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Imaging Team Replicate Ancient Mesoamerican Artifacts for Gallery Exhibit

Posted by on Friday, June 7, 2019 in Digital Humanities, Events, Fine Arts Gallery, HART, News, Student/Alumni, Technology, VRC.

Artifact-scan-Anna-Fisher-2_edited-1When the Vanderbilt University Institute of Imaging Science (VUIIS) installed a new, state-of-the-art PET/CT scanner in early 2018, the team imagined a wide range of research opportunities — but none of them involved imaging artifacts for an art gallery exhibition.

This spring the VUIIS partnered with Vanderbilt’s Fine Arts Gallery to scan and create replicas of ancient Mesoamerican artifacts for a hands-on experience in the gallery’s current exhibition, Refuting “Noble Savages:” Reflections of Nature in Ancient Mesoamerican Artifacts.

Using the scanner, the imaging team captured detailed pictures of each item’s surface and openings and sent the data to a 3D printer to print polymer replicas. Some of the replicas were then painted by undergraduate students in Markus Eberl’s spring semester course (Exhibiting Historical Art—Daily Life in Mesoamerica) to look like the original objects.

Artifact-scan-replica_edited-1Three replicas were created for the student-curated exhibition: an ancient flute and two ink stamps with varying designs.

“The Fine Arts Gallery has to secure its artifacts behind glass, so 3D replicas help us make these objects accessible to visitors,” said Eberl, associate professor of anthropology. “They can pick up the flute and play it. They can ink stamp replicas to reproduce the patterns engraved on the original stamps.”

“It’s a way for visitors to get closer not only to the objects, but also to the psychology and experiences of the people who originally used them,” added Emily Weiner, assistant curator of the Fine Arts Gallery.

According to Seth Smith, associate professor of radiology and radiological sciences and associate director of VUIIS, the collaboration demonstrates how imaging technology extends beyond clinical research, allowing the institute to be a resource for the greater Vanderbilt community.

“It was exciting for us to partner with the Fine Arts Gallery to do something completely out of the box. We were excited to develop a new relationship brought about because of the existence of a new imaging device within VUIIS. This is a bridge we don’t often get to see, and personally, I find it to be fascinating and encouraging,” said Smith.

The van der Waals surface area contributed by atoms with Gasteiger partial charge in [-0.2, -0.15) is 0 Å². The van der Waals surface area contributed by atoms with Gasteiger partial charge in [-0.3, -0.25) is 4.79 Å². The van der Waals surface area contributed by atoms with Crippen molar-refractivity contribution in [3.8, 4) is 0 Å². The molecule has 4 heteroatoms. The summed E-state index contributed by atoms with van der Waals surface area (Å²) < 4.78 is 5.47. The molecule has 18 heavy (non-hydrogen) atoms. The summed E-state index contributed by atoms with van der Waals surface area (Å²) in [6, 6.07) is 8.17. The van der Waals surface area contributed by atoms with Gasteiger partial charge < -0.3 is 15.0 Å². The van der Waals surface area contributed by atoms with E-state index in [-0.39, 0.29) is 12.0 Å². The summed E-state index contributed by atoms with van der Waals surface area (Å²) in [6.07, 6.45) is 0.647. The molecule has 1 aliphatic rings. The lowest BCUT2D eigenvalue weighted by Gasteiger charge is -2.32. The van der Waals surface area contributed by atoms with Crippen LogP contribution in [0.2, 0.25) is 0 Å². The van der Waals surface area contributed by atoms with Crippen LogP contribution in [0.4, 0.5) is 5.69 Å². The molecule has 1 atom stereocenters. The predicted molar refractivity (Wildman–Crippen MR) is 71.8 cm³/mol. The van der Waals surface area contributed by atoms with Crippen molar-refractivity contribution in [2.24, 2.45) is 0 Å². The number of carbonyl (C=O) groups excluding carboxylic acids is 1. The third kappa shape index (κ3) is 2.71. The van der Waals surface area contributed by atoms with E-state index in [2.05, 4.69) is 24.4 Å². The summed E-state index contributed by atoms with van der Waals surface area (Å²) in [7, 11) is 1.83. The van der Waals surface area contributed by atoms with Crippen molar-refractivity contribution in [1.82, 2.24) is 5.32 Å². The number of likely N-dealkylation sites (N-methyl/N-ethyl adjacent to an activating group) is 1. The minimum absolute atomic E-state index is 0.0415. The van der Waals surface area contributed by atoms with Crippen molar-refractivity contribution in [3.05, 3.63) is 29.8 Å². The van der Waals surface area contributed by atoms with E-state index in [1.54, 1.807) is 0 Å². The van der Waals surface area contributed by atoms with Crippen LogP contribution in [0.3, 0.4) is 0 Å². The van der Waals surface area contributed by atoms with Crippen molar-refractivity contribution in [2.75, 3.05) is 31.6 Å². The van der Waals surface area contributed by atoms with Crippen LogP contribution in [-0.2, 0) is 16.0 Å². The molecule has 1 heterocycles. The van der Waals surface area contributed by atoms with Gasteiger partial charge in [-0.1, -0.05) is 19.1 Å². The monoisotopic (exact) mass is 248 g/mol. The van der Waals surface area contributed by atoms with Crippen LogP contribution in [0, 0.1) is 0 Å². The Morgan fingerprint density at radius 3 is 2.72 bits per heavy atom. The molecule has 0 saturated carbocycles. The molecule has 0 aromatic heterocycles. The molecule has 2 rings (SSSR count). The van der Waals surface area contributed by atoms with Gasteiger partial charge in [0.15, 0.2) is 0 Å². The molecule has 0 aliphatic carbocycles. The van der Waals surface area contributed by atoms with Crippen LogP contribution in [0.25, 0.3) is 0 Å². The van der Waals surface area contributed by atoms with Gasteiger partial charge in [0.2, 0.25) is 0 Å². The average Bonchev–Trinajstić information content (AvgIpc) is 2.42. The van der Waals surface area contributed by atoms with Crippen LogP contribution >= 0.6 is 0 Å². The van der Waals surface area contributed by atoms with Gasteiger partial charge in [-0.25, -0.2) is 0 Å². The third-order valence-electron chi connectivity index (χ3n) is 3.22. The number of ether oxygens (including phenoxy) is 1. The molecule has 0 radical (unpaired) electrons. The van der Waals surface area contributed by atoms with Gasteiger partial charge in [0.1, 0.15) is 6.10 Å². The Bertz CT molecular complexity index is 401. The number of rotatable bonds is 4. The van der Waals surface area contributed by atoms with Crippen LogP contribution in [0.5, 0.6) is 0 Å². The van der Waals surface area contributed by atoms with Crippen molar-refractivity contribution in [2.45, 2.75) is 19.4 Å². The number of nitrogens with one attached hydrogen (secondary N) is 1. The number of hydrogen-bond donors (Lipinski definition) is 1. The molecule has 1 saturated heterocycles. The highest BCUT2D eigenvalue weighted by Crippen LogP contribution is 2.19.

PET/CT scanner research team Vanderbilt University Hospital Vanderbilt University Medical Center Photo: Anne Rayner; VU“It is exciting that our imaging technology can contribute not only to human health and the study of biological systems, but also to the humanities and our appreciation of ancient cultures,” said Todd Peterson, director of nuclear imaging. “While it may seem like a small detail, combining our tomographic imaging capabilities with 3D printing provides a true reproduction of these objects in a way that simply tracing the outer contours couldn’t.”

The partnership also allowed the team to learn more about the device’s capabilities. “This project was especially valuable as it provided the opportunity to test different aspects of our scanner’s imaging and reconstruction software which had not been previously explored,” said Anna Fisher, CNMT, nuclear medicine PET technologist II.

“We were able to acquire high-resolution CT images of each piece and successfully convert the data into 3D-printable formats all from the scanner itself. Discovering these unique capabilities has opened the door to new services we can provide here at VUIIS.”

The exhibition is on display through September 13 in the Vanderbilt Fine Arts Gallery in Cohen Memorial Hall on the western edge of the Peabody College campus. Gallery hours for the summer (now through August) are Tuesday-Friday, noon to 4 pm; Saturday, 1-5 pm; closed Sunday and Monday.—Kelsey Herbers courtesy of VUMC Reporter (May 9, 2019)

*Anna Fisher, certified nuclear medicine technologist, scans an ancient stamp using the PET/CT scanner. *Todd Peterson, director of nuclear imaging, and Fisher oversee the operation of the new research PET/CT scanner. (photos by Anne Rayner)

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